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The need for sex education in Malaysia

 | September 22, 2017

'We should be equipping young people with information that will help them make the right decisions for themselves, not withholding it in hopes that they'll just not do it.'

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Another day, another young woman gives birth to a child out of wedlock, and yet another stabs her baby in an attempt to hide her shame at being unmarried.

This week, a 15-year-old girl was found in the surau of her school, a newborn on her chest with its umbilical cord still attached to her. Across the sea, a 24-year-old girl was arrested in East Java for allegedly stabbing her newborn baby with a pair of scissors, putting the child in a bag of cement and throwing the bag behind her house. When she was brought out in front of a press conference and asked why she did it, she reportedly responded: “Malu, belum nikah” (I was ashamed, I am not yet married).

These incidents are horrifyingly common in this region, and it cannot be denied that there is an appalling lack of sex education in this country. Instead, most youth get their education from whatever is available online – and while there are plenty of great resources out there, not everyone will come across the right thing.

I realise that advocating sex education and the benefits of contraception is often seen by our conservative society as promoting “free sex” and encouraging promiscuity. But it’s been proven time and time again that sex education can reduce the rate of unwanted pregnancies.

For instance, the UK was able to halve its teenage pregnancy rate thanks to the implementation of government-supported, nationwide schemes focusing on education and awareness on every level – health, social care, youth services, and so on.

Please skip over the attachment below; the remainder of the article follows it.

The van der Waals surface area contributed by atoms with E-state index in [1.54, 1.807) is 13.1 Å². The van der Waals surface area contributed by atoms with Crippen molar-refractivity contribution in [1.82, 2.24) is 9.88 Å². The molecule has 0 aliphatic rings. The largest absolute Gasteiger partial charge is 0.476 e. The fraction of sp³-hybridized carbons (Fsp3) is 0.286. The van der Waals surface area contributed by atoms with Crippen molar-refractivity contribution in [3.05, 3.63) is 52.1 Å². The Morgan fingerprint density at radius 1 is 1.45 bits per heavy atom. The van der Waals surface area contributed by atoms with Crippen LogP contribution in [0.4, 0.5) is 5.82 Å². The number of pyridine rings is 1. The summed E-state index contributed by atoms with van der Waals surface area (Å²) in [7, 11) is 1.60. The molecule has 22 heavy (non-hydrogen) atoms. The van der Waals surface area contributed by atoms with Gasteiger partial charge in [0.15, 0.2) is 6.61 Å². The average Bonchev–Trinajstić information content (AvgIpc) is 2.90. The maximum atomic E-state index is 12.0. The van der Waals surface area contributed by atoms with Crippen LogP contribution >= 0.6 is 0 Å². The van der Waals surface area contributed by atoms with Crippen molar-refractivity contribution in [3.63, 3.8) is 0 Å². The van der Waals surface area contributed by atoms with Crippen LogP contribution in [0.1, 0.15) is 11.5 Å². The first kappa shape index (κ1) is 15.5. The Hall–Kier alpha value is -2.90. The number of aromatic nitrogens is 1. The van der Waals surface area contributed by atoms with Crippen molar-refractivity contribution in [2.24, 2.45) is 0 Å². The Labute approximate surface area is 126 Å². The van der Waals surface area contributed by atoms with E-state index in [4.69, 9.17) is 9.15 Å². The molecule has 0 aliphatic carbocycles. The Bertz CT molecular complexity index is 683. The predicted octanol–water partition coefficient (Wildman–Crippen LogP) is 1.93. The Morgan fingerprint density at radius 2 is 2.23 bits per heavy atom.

Nearly every borough in London has its own sexual health clinic that anyone can walk into, and contraception in any form is free. Reliable and extensive information is easily accessible from anyone who works with young people, and this is exactly what the country needed to bring down the rates.

The Burnet Institute, which focuses on medical research, reported last year that although “more of the nearly one billion young people in Asia and the Pacific region are having sex than ever before”, it is difficult to access critical information and these young people are ill-equipped to handle relationships.

Lead researcher Dr Elissa Kennedy, Burnet Principal-Maternal and Child Health, said in a statement: “An increasing number of young people in the region are sexually active, even though there are still really strong social, cultural and religious taboos around pre-marital sex.

“So we are finding with globalisation and urbanisation and access to the media, young people’s attitudes, behaviours and values are changing much more rapidly than their parents’ and policymakers’,” she said.

“This sets up a really big mismatch of what young people are doing, what they need and what communities and policymakers think they should get.”

The sex education we get in schools in Malaysia is minimal. It’s mostly biological – this is what your penis is for, this is what your vagina is for. Schools don’t teach us about consent, or that there are contraceptive options, or what a healthy sexual relationship looks like. No one tells you that in the event of a rape, the morning-after pill is available at some pharmacies.

If you go to a religious body, youth are only taught that abstinence and purity are the absolute most important things about them as a person. The exploration of one’s sexual identity is a hard no-go zone. Don’t even think about condom distribution!

Young people are bound to become curious about sex, and this is merely a fact of life. Threats of fire and brimstone are not going to stem the swelling wave of hormones, among other things.

We should be equipping them with information that will help them make the right decisions for themselves, rather than withholding it in hopes that they’ll just not do it. The internet is a wild place for young people to be teaching themselves from. Instead, the institutions that uphold them should be able to control the narrative of sex education.

Teach boys that wearing a condom is an important way to protect both parties from unwanted pregnancies and STDs. Teach girls that discussing contraceptive options with their doctors is a totally acceptable, and ultimately responsible, thing to do. Teach teenagers that protecting themselves and one another is in their best interests as sexually active human beings.

We need to do better by our young people, and by doing so, we can prevent the untimely and unfortunate phenomenon of children having children.

The views expressed are those of the authors and do not necessarily reflect those of FMT.


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